The authors also note:

We did not expect to find that our study does not firmly underpin standard methodological practice. Further, our results are coherent with other meta-epidemiological studies that have reported similar results. The implication seems to be that either blinding is less important (on average) than often believed, that the meta-epidemiological approach is less reliable, or that our findings can, to some extent, be explained by lack of precision.

I would tend to suspect the latter two explanations, given the generally poor quality of most acupuncture studies, even those ostensibly reported as RCTs and the fact that meta-epidemiological studies are still rather ill-defined. Also, it is true that blinding matters less for “hard” outcome measurements, such as death, than it does for more subjective outcomes, such as pain, but few are the acupuncture studies that look at such “hard” outcome measures.

And, again, the authors almost seem to realize that acupuncture is placebo:

Acupuncture therapies are multifaceted interventions that incorporate patient-practitioner interactions, treatment theories, tools to deliver the stimulations, manipulation techniques, and points selection. The trial objectives should determine the flexibility of the intervention or control.

“Patient-practitioner interactions” are one of the strongest influencers of placebo effects.

Acupuncture: The ultimate placebo

We’ve discussed how acupuncturists have, as more rigorous RCTs that incorporate best practices of RCTs such as sham controls, placebos, and (at least) double blinding tended to be negative, relied on less rigorous pragmatic trials, which are more prone to bias and placebo effects appearing to be specific effects. While placebo effects are not as relevant when considering ivermectin trials, what is relevant is the shift to citing lower quality evidence as higher quality evidence increasingly comes back negative. Similarly, so is the tendency of acupuncturists to make excuses for why they don’t want to do more rigorous studies and why rigorous clinical trials tend to be negative, such as casting doubt on the scientific legitimacy of sham interventions as the best comparators. In the case of ivermectin trials, I’ve discussed how there are endless excuses in the form of this:

What is most important to me, however, is that for both interventions (indeed for all interventions) the bar of evidence for a positive effect should be much higher when studying an incredibly implausible intervention, be it acupuncture, ivermectin for COVID-19, or even homeopathy, because basic science matters. What we find instead is that advocates of incredibly implausible treatments always cite lower quality evidence and even, while seeming to advocate guidelines for high quality RCTs, still try to tilt the field to increase the likelihood that their treatment will appear to be validated by science.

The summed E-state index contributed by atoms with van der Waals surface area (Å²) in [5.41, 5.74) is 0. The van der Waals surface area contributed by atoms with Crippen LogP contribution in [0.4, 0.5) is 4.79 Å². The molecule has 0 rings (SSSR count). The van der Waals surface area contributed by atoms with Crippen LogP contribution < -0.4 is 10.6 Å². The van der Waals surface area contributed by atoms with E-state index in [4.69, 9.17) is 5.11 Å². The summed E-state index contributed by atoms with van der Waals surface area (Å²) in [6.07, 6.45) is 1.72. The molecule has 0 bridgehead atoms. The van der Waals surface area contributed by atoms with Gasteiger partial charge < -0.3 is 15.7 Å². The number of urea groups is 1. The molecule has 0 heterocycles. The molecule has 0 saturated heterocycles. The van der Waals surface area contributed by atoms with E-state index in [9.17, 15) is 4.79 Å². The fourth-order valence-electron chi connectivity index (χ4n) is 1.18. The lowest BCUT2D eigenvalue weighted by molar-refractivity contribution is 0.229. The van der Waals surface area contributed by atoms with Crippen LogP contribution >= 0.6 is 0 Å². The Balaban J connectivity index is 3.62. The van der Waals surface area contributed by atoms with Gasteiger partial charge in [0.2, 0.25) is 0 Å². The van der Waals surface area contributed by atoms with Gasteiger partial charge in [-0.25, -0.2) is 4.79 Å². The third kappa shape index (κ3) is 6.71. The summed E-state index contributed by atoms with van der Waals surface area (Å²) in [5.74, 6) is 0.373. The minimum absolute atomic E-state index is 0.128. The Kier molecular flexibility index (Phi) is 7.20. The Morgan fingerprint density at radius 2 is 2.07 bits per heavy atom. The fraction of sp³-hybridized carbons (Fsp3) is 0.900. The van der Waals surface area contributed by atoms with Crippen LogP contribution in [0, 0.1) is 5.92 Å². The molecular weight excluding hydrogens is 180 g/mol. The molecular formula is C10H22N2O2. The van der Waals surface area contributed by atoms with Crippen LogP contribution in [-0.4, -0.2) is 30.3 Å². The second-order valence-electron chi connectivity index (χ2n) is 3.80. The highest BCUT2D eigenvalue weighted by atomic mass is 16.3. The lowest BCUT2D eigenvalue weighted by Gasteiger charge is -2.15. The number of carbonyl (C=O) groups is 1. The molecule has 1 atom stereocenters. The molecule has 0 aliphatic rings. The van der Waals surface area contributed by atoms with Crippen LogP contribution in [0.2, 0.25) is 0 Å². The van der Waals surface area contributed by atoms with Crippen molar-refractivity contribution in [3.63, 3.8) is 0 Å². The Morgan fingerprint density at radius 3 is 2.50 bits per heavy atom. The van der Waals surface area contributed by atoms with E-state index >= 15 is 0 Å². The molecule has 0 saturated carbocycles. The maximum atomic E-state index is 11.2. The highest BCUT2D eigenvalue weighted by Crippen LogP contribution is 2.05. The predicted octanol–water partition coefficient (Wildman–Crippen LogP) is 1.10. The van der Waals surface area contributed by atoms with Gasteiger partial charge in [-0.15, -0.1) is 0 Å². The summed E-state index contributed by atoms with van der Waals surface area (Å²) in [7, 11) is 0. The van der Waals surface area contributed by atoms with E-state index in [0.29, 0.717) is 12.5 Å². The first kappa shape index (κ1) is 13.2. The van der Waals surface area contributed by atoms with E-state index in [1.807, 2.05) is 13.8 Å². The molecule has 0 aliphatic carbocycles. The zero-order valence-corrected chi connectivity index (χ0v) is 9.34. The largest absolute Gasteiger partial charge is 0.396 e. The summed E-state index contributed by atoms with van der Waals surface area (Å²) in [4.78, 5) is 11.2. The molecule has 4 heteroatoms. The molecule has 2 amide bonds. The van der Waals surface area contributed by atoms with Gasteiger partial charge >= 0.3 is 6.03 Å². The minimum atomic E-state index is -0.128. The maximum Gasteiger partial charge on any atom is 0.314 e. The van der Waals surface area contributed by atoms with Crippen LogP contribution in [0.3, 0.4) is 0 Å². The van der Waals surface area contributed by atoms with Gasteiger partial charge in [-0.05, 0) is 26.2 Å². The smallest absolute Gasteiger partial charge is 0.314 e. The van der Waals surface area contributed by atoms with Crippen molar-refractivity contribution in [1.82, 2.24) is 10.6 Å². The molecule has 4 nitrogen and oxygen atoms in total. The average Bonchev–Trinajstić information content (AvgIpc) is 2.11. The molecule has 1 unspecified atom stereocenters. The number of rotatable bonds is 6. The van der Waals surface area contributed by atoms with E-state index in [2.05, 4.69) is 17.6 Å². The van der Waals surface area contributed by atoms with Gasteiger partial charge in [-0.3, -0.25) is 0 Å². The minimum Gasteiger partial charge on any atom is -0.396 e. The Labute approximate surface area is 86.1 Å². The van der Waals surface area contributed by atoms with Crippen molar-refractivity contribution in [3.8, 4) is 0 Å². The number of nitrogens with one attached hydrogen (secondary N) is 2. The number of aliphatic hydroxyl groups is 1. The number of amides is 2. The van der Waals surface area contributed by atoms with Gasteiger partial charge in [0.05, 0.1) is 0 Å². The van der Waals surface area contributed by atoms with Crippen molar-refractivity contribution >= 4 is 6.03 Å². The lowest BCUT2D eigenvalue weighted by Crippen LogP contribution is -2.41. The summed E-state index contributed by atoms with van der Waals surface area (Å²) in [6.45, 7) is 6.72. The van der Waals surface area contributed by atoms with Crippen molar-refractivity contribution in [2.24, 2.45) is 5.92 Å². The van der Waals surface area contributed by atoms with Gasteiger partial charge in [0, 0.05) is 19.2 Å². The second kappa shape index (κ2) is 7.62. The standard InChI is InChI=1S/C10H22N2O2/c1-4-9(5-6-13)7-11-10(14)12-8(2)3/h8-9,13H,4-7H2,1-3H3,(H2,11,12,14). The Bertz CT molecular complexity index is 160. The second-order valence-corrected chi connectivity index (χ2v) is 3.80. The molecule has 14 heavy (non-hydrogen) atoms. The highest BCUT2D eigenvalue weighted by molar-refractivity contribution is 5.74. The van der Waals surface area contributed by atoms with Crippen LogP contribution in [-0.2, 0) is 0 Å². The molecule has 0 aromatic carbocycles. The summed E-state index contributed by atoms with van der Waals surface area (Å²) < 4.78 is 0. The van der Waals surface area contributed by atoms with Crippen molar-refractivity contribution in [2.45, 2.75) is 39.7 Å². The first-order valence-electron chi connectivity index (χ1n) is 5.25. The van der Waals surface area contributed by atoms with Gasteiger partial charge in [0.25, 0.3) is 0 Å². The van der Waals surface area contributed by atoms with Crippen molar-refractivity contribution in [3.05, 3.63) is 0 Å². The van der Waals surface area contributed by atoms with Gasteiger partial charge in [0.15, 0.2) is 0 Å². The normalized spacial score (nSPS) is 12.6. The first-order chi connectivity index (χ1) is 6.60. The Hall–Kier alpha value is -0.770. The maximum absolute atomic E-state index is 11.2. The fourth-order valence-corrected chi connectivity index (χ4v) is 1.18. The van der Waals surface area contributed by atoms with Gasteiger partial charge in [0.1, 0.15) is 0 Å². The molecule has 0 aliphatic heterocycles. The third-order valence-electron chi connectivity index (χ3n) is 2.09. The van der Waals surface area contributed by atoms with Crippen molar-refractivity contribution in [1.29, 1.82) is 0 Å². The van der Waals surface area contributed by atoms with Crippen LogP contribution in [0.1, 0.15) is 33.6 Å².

By Orac

Orac is the nom de blog of a humble surgeon/scientist who has an ego just big enough to delude himself that someone, somewhere might actually give a rodent's posterior about his copious verbal meanderings, but just barely small enough to admit to himself that few probably will. That surgeon is otherwise known as David Gorski.

That this particular surgeon has chosen his nom de blog based on a rather cranky and arrogant computer shaped like a clear box of blinking lights that he originally encountered when he became a fan of a 35 year old British SF television show whose special effects were renowned for their BBC/Doctor Who-style low budget look, but whose stories nonetheless resulted in some of the best, most innovative science fiction ever televised, should tell you nearly all that you need to know about Orac. (That, and the length of the preceding sentence.)

DISCLAIMER:: The various written meanderings here are the opinions of Orac and Orac alone, written on his own time. They should never be construed as representing the opinions of any other person or entity, especially Orac's cancer center, department of surgery, medical school, or university. Also note that Orac is nonpartisan; he is more than willing to criticize the statements of anyone, regardless of of political leanings, if that anyone advocates pseudoscience or quackery. Finally, medical commentary is not to be construed in any way as medical advice.

To contact Orac: [email protected]

10 replies on “Is it even possible to design high quality acupuncture trials?”

Orac discusses how electro-acupuncture/ TENS might be blinded for the experimenter: they wouldn’t know if the current was actually applied or not although the set-up looked functional.
BUT how about the difficulties of blinding subjects?